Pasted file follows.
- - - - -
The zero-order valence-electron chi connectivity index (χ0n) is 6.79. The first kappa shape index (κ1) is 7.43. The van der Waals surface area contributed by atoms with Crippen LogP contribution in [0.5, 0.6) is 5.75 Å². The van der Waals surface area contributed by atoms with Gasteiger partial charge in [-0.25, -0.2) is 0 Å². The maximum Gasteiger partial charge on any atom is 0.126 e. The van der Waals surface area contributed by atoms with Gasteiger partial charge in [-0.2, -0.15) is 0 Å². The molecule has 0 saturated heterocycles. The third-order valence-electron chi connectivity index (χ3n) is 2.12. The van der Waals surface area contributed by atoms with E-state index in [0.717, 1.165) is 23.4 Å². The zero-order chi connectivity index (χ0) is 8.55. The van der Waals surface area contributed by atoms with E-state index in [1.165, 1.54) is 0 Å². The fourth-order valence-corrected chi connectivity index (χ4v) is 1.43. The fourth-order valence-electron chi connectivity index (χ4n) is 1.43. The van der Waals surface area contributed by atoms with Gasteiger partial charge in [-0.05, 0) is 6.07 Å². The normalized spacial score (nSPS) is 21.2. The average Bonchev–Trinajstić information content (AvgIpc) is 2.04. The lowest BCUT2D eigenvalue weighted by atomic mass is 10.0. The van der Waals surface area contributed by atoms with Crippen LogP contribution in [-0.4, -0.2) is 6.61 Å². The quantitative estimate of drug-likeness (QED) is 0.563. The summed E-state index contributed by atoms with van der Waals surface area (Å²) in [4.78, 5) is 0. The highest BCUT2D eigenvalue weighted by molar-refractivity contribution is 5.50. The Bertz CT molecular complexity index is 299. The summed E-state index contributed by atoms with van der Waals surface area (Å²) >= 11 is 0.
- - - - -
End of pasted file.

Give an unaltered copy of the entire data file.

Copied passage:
The zero-order valence-electron chi connectivity index (χ0n) is 6.79. The first kappa shape index (κ1) is 7.43. The van der Waals surface area contributed by atoms with Crippen LogP contribution in [0.5, 0.6) is 5.75 Å². The van der Waals surface area contributed by atoms with Gasteiger partial charge in [-0.25, -0.2) is 0 Å². The maximum Gasteiger partial charge on any atom is 0.126 e. The van der Waals surface area contributed by atoms with Gasteiger partial charge in [-0.2, -0.15) is 0 Å². The molecule has 0 saturated heterocycles. The third-order valence-electron chi connectivity index (χ3n) is 2.12. The van der Waals surface area contributed by atoms with E-state index in [0.717, 1.165) is 23.4 Å². The zero-order chi connectivity index (χ0) is 8.55. The van der Waals surface area contributed by atoms with E-state index in [1.165, 1.54) is 0 Å². The fourth-order valence-corrected chi connectivity index (χ4v) is 1.43. The fourth-order valence-electron chi connectivity index (χ4n) is 1.43. The van der Waals surface area contributed by atoms with Gasteiger partial charge in [-0.05, 0) is 6.07 Å². The normalized spacial score (nSPS) is 21.2. The average Bonchev–Trinajstić information content (AvgIpc) is 2.04. The lowest BCUT2D eigenvalue weighted by atomic mass is 10.0. The van der Waals surface area contributed by atoms with Crippen LogP contribution in [-0.4, -0.2) is 6.61 Å². The quantitative estimate of drug-likeness (QED) is 0.563. The summed E-state index contributed by atoms with van der Waals surface area (Å²) in [4.78, 5) is 0. The highest BCUT2D eigenvalue weighted by molar-refractivity contribution is 5.50. The Bertz CT molecular complexity index is 299. The summed E-state index contributed by atoms with van der Waals surface area (Å²) >= 11 is 0.